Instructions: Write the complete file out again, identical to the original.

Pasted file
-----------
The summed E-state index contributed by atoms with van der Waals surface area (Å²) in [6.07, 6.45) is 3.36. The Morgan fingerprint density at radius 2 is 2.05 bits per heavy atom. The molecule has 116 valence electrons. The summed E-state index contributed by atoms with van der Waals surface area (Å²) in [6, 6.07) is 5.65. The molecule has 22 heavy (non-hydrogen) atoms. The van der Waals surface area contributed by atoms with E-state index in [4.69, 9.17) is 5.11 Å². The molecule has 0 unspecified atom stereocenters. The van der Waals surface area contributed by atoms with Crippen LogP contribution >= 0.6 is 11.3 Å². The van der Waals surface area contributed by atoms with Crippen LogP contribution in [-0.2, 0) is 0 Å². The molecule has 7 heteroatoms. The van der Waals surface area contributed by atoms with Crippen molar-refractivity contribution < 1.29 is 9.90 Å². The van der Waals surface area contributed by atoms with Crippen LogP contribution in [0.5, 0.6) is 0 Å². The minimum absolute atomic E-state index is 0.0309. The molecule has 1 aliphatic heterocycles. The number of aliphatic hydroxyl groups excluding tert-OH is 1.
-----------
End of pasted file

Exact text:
The summed E-state index contributed by atoms with van der Waals surface area (Å²) in [6.07, 6.45) is 3.36. The Morgan fingerprint density at radius 2 is 2.05 bits per heavy atom. The molecule has 116 valence electrons. The summed E-state index contributed by atoms with van der Waals surface area (Å²) in [6, 6.07) is 5.65. The molecule has 22 heavy (non-hydrogen) atoms. The van der Waals surface area contributed by atoms with E-state index in [4.69, 9.17) is 5.11 Å². The molecule has 0 unspecified atom stereocenters. The van der Waals surface area contributed by atoms with Crippen LogP contribution >= 0.6 is 11.3 Å². The van der Waals surface area contributed by atoms with Crippen LogP contribution in [-0.2, 0) is 0 Å². The molecule has 7 heteroatoms. The van der Waals surface area contributed by atoms with Crippen molar-refractivity contribution < 1.29 is 9.90 Å². The van der Waals surface area contributed by atoms with Crippen LogP contribution in [0.5, 0.6) is 0 Å². The minimum absolute atomic E-state index is 0.0309. The molecule has 1 aliphatic heterocycles. The number of aliphatic hydroxyl groups excluding tert-OH is 1.